Girard, who joined Herman Miller in 1950 as director of upholstery and the newly created textile division, furnished the Miller House with pieces from the Herman Miller Collection together with his custom textiles and carpets. The residence is also a sublime example of Alexander Girard’s mastery of the artful collage—combining furniture, fabrics, accessories, and art to create unified and joyful environments.
Appropriately named 360, designer Stephan Copeland’s new desk lamp for Luxo uses clever rotation to eliminate material and mechanisms.
What was the concept behind the design of 360?
The idea was to do more with less. A typical desk lamp has a two-piece arm with three joints. The design of 360 combines a single arm with just two joints. The head and base rotate, which allows for a full range of motion.
What does this mean for someone using the lamp?
It means they can put the right amount of light right where they need it; 360 allows that in a simple, smooth motion, without compromising ergonomics.
Were there any technical challenges?
I don’t believe an object that sits in such close proximity to person, like a desk lamp, should demand undue attention. With this in mind, we worked hard to hide all of the mechanics, electrical fasteners inside the arm of 360—this was a challenge. The result is a smooth design that I hope people find very inviting.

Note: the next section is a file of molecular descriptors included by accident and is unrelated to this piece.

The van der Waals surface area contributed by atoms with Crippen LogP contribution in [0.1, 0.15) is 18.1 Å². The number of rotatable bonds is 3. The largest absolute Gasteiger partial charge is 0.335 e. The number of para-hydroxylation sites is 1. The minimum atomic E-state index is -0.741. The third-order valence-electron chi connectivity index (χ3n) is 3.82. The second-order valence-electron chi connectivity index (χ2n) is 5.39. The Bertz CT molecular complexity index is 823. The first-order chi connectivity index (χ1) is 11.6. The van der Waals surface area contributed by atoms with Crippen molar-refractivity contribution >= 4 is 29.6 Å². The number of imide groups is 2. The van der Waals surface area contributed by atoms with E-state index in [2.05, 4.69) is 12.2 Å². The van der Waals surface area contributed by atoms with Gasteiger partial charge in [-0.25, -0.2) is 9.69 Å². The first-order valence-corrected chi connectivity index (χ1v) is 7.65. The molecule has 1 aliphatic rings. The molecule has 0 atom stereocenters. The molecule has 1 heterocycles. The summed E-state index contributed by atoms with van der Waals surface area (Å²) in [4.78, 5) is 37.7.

Formed over a millennium under heat and pressure, stone reflects the particular characteristics of its origin. A fact kept in mind when we selected stone tops for the new Nelson and Eames outdoor tables.
Wanting stone with unique character, we found four we liked from quarries across North American: Georgia White Marble, a white stone with accents of warm beige and grey veins; Georgia Grey Marble, a cloudy grey stone with strong veins of light and dark grey, and reflective crystals; Wisconsin Black Marble, a dark stone speckled with lustrous green and grey veins; and Quebec Graphite Granite, a subtly patterned granite composed of deep grey hues.
Each is a natural complement to the design it sits atop, and durable enough to stand up to all types of weather.
Faced with answering this question, Anna Hernandez of Luna Textiles found inspiration in the, “shapes and forms of contemporary architecture.” The resulting patterns—Connection, Current, and Circuit—form a new fabric collection developed exclusively for Herman Miller.
“Inspiration is subtle,” says Hernandez, “it may express itself in small ways. Some especially evident to architects and designers in the profession.” Connection for instance, while a geometric pattern, forgoes 90-degree angles. “Modern architects who design buildings without straight lines will recognize these forms.”